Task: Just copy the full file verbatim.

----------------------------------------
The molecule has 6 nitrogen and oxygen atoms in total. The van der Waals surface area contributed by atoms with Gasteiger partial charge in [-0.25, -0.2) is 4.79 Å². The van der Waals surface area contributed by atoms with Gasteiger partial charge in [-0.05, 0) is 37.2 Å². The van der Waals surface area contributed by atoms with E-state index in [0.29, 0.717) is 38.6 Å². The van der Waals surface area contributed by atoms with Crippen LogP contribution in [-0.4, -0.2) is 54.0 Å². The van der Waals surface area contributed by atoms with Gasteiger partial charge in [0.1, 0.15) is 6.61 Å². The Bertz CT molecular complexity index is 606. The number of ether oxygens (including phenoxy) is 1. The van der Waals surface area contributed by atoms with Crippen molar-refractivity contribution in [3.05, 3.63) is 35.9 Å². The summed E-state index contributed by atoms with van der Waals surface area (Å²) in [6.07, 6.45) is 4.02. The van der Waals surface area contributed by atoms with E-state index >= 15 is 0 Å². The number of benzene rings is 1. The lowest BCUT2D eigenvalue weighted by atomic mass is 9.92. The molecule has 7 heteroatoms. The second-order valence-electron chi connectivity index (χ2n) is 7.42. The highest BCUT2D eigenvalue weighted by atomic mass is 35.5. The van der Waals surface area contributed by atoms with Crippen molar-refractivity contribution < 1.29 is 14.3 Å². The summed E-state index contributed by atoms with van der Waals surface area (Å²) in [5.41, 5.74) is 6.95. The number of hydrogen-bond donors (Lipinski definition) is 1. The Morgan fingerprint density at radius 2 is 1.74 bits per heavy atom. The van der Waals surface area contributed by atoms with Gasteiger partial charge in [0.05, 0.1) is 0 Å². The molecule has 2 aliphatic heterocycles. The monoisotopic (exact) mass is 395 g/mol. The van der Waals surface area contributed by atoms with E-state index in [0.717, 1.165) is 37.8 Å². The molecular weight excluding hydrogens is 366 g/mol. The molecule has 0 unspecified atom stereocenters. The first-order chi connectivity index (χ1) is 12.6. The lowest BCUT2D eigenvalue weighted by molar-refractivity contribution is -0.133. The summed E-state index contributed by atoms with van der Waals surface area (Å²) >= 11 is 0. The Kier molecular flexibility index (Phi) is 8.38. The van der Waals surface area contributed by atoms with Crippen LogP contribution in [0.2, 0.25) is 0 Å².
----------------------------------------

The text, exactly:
The molecule has 6 nitrogen and oxygen atoms in total. The van der Waals surface area contributed by atoms with Gasteiger partial charge in [-0.25, -0.2) is 4.79 Å². The van der Waals surface area contributed by atoms with Gasteiger partial charge in [-0.05, 0) is 37.2 Å². The van der Waals surface area contributed by atoms with E-state index in [0.29, 0.717) is 38.6 Å². The van der Waals surface area contributed by atoms with Crippen LogP contribution in [-0.4, -0.2) is 54.0 Å². The van der Waals surface area contributed by atoms with Gasteiger partial charge in [0.1, 0.15) is 6.61 Å². The Bertz CT molecular complexity index is 606. The number of ether oxygens (including phenoxy) is 1. The van der Waals surface area contributed by atoms with Crippen molar-refractivity contribution in [3.05, 3.63) is 35.9 Å². The summed E-state index contributed by atoms with van der Waals surface area (Å²) in [6.07, 6.45) is 4.02. The van der Waals surface area contributed by atoms with E-state index >= 15 is 0 Å². The number of benzene rings is 1. The lowest BCUT2D eigenvalue weighted by atomic mass is 9.92. The molecule has 7 heteroatoms. The second-order valence-electron chi connectivity index (χ2n) is 7.42. The highest BCUT2D eigenvalue weighted by atomic mass is 35.5. The van der Waals surface area contributed by atoms with Crippen molar-refractivity contribution < 1.29 is 14.3 Å². The summed E-state index contributed by atoms with van der Waals surface area (Å²) in [5.41, 5.74) is 6.95. The number of hydrogen-bond donors (Lipinski definition) is 1. The Morgan fingerprint density at radius 2 is 1.74 bits per heavy atom. The van der Waals surface area contributed by atoms with Gasteiger partial charge in [0.05, 0.1) is 0 Å². The molecule has 2 aliphatic heterocycles. The monoisotopic (exact) mass is 395 g/mol. The van der Waals surface area contributed by atoms with E-state index in [0.717, 1.165) is 37.8 Å². The molecular weight excluding hydrogens is 366 g/mol. The molecule has 0 unspecified atom stereocenters. The first-order chi connectivity index (χ1) is 12.6. The lowest BCUT2D eigenvalue weighted by molar-refractivity contribution is -0.133. The summed E-state index contributed by atoms with van der Waals surface area (Å²) >= 11 is 0. The Kier molecular flexibility index (Phi) is 8.38. The van der Waals surface area contributed by atoms with Crippen LogP contribution in [0.2, 0.25) is 0 Å².